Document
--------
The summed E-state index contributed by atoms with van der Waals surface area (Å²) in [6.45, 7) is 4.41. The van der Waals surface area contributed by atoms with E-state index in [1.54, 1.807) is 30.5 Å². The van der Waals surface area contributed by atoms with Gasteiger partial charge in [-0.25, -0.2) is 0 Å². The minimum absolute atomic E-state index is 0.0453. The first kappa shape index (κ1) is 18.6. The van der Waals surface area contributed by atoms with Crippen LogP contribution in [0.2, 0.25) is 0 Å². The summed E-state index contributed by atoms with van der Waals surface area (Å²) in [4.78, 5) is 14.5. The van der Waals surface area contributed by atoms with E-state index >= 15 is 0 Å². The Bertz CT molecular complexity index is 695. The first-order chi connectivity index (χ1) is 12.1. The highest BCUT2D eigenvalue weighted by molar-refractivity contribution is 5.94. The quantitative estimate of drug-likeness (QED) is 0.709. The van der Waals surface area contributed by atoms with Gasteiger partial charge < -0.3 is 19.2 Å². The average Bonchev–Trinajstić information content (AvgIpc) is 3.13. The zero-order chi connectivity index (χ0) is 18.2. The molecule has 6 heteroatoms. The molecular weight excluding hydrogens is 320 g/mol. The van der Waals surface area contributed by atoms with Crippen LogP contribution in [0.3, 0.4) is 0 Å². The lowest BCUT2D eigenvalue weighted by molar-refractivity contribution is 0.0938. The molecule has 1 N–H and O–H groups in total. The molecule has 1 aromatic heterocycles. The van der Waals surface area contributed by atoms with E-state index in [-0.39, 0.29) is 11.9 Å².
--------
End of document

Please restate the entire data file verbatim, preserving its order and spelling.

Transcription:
The summed E-state index contributed by atoms with van der Waals surface area (Å²) in [6.45, 7) is 4.41. The van der Waals surface area contributed by atoms with E-state index in [1.54, 1.807) is 30.5 Å². The van der Waals surface area contributed by atoms with Gasteiger partial charge in [-0.25, -0.2) is 0 Å². The minimum absolute atomic E-state index is 0.0453. The first kappa shape index (κ1) is 18.6. The van der Waals surface area contributed by atoms with Crippen LogP contribution in [0.2, 0.25) is 0 Å². The summed E-state index contributed by atoms with van der Waals surface area (Å²) in [4.78, 5) is 14.5. The van der Waals surface area contributed by atoms with E-state index >= 15 is 0 Å². The Bertz CT molecular complexity index is 695. The first-order chi connectivity index (χ1) is 12.1. The highest BCUT2D eigenvalue weighted by molar-refractivity contribution is 5.94. The quantitative estimate of drug-likeness (QED) is 0.709. The van der Waals surface area contributed by atoms with Gasteiger partial charge < -0.3 is 19.2 Å². The average Bonchev–Trinajstić information content (AvgIpc) is 3.13. The zero-order chi connectivity index (χ0) is 18.2. The molecule has 6 heteroatoms. The molecular weight excluding hydrogens is 320 g/mol. The van der Waals surface area contributed by atoms with Crippen LogP contribution in [0.3, 0.4) is 0 Å². The lowest BCUT2D eigenvalue weighted by molar-refractivity contribution is 0.0938. The molecule has 1 N–H and O–H groups in total. The molecule has 1 aromatic heterocycles. The van der Waals surface area contributed by atoms with E-state index in [-0.39, 0.29) is 11.9 Å².